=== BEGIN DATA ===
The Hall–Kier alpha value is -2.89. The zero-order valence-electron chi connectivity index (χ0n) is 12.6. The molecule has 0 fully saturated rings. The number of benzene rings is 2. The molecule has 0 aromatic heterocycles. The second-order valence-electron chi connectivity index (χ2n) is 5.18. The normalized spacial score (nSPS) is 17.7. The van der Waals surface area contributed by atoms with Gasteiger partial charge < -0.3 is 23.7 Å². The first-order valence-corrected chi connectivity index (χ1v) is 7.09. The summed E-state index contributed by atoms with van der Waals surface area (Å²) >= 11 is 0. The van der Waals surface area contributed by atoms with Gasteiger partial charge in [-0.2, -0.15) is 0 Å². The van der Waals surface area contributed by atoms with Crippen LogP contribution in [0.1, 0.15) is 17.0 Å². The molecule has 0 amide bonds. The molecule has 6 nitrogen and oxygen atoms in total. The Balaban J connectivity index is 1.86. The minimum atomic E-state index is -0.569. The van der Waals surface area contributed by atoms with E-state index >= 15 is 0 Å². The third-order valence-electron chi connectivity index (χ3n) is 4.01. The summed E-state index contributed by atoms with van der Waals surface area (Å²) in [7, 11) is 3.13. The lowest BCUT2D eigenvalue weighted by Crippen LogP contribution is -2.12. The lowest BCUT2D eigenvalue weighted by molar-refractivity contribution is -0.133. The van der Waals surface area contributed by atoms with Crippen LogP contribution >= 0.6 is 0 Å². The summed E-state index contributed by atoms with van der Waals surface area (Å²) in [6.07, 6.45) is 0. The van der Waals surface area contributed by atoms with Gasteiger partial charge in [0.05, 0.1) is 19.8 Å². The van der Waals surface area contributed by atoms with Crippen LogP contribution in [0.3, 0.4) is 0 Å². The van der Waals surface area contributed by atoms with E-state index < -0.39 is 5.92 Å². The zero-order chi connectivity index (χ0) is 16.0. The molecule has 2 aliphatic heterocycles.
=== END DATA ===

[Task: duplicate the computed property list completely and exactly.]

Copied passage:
The Hall–Kier alpha value is -2.89. The zero-order valence-electron chi connectivity index (χ0n) is 12.6. The molecule has 0 fully saturated rings. The number of benzene rings is 2. The molecule has 0 aromatic heterocycles. The second-order valence-electron chi connectivity index (χ2n) is 5.18. The normalized spacial score (nSPS) is 17.7. The van der Waals surface area contributed by atoms with Gasteiger partial charge < -0.3 is 23.7 Å². The first-order valence-corrected chi connectivity index (χ1v) is 7.09. The summed E-state index contributed by atoms with van der Waals surface area (Å²) >= 11 is 0. The van der Waals surface area contributed by atoms with Gasteiger partial charge in [-0.2, -0.15) is 0 Å². The van der Waals surface area contributed by atoms with Crippen LogP contribution in [0.1, 0.15) is 17.0 Å². The molecule has 0 amide bonds. The molecule has 6 nitrogen and oxygen atoms in total. The Balaban J connectivity index is 1.86. The minimum atomic E-state index is -0.569. The van der Waals surface area contributed by atoms with E-state index >= 15 is 0 Å². The third-order valence-electron chi connectivity index (χ3n) is 4.01. The summed E-state index contributed by atoms with van der Waals surface area (Å²) in [7, 11) is 3.13. The lowest BCUT2D eigenvalue weighted by Crippen LogP contribution is -2.12. The lowest BCUT2D eigenvalue weighted by molar-refractivity contribution is -0.133. The van der Waals surface area contributed by atoms with Crippen LogP contribution >= 0.6 is 0 Å². The summed E-state index contributed by atoms with van der Waals surface area (Å²) in [6.07, 6.45) is 0. The van der Waals surface area contributed by atoms with Gasteiger partial charge in [0.05, 0.1) is 19.8 Å². The van der Waals surface area contributed by atoms with Crippen LogP contribution in [0.3, 0.4) is 0 Å². The van der Waals surface area contributed by atoms with E-state index < -0.39 is 5.92 Å². The zero-order chi connectivity index (χ0) is 16.0. The molecule has 2 aliphatic heterocycles.